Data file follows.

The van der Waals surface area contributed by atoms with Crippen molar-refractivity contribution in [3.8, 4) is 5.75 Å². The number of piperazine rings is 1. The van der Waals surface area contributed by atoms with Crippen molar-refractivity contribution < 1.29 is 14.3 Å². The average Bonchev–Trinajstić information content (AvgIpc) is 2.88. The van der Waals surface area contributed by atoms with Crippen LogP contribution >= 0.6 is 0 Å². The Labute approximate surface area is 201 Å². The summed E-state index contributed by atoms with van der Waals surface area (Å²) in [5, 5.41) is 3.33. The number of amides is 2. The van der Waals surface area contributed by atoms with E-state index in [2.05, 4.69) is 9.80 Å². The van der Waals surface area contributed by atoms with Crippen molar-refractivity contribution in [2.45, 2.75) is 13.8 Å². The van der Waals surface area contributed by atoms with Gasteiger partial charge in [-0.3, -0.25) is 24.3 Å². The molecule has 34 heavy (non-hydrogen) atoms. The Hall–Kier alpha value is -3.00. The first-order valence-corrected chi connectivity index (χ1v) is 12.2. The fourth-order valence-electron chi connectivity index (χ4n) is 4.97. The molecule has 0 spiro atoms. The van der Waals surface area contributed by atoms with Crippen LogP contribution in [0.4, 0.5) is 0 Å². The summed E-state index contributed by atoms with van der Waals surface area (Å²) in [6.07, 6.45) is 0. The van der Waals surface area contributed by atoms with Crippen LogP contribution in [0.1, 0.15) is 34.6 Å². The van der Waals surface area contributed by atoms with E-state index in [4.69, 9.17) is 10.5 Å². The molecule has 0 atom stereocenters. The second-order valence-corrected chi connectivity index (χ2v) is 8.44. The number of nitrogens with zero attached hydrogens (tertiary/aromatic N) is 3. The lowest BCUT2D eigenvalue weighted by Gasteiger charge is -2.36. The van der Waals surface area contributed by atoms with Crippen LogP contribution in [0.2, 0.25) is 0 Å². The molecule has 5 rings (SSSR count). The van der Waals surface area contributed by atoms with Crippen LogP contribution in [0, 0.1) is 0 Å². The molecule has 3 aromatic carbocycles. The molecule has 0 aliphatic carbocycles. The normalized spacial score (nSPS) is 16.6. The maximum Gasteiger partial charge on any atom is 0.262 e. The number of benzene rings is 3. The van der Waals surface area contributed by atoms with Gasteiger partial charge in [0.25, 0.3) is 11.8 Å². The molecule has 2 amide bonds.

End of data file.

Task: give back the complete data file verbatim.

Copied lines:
The van der Waals surface area contributed by atoms with Crippen molar-refractivity contribution in [3.8, 4) is 5.75 Å². The number of piperazine rings is 1. The van der Waals surface area contributed by atoms with Crippen molar-refractivity contribution < 1.29 is 14.3 Å². The average Bonchev–Trinajstić information content (AvgIpc) is 2.88. The van der Waals surface area contributed by atoms with Crippen LogP contribution >= 0.6 is 0 Å². The Labute approximate surface area is 201 Å². The summed E-state index contributed by atoms with van der Waals surface area (Å²) in [5, 5.41) is 3.33. The number of amides is 2. The van der Waals surface area contributed by atoms with E-state index in [2.05, 4.69) is 9.80 Å². The van der Waals surface area contributed by atoms with Crippen molar-refractivity contribution in [2.45, 2.75) is 13.8 Å². The van der Waals surface area contributed by atoms with Gasteiger partial charge in [-0.3, -0.25) is 24.3 Å². The molecule has 34 heavy (non-hydrogen) atoms. The Hall–Kier alpha value is -3.00. The first-order valence-corrected chi connectivity index (χ1v) is 12.2. The fourth-order valence-electron chi connectivity index (χ4n) is 4.97. The molecule has 0 spiro atoms. The van der Waals surface area contributed by atoms with Crippen LogP contribution in [0.4, 0.5) is 0 Å². The summed E-state index contributed by atoms with van der Waals surface area (Å²) in [6.07, 6.45) is 0. The van der Waals surface area contributed by atoms with Crippen LogP contribution in [0.1, 0.15) is 34.6 Å². The van der Waals surface area contributed by atoms with E-state index in [4.69, 9.17) is 10.5 Å². The molecule has 0 atom stereocenters. The second-order valence-corrected chi connectivity index (χ2v) is 8.44. The number of nitrogens with zero attached hydrogens (tertiary/aromatic N) is 3. The lowest BCUT2D eigenvalue weighted by Gasteiger charge is -2.36. The van der Waals surface area contributed by atoms with Crippen LogP contribution in [0.2, 0.25) is 0 Å². The molecule has 5 rings (SSSR count). The van der Waals surface area contributed by atoms with Crippen LogP contribution in [0, 0.1) is 0 Å². The molecule has 3 aromatic carbocycles. The molecule has 0 aliphatic carbocycles. The normalized spacial score (nSPS) is 16.6. The maximum Gasteiger partial charge on any atom is 0.262 e. The number of benzene rings is 3. The van der Waals surface area contributed by atoms with Gasteiger partial charge in [0.25, 0.3) is 11.8 Å². The molecule has 2 amide bonds.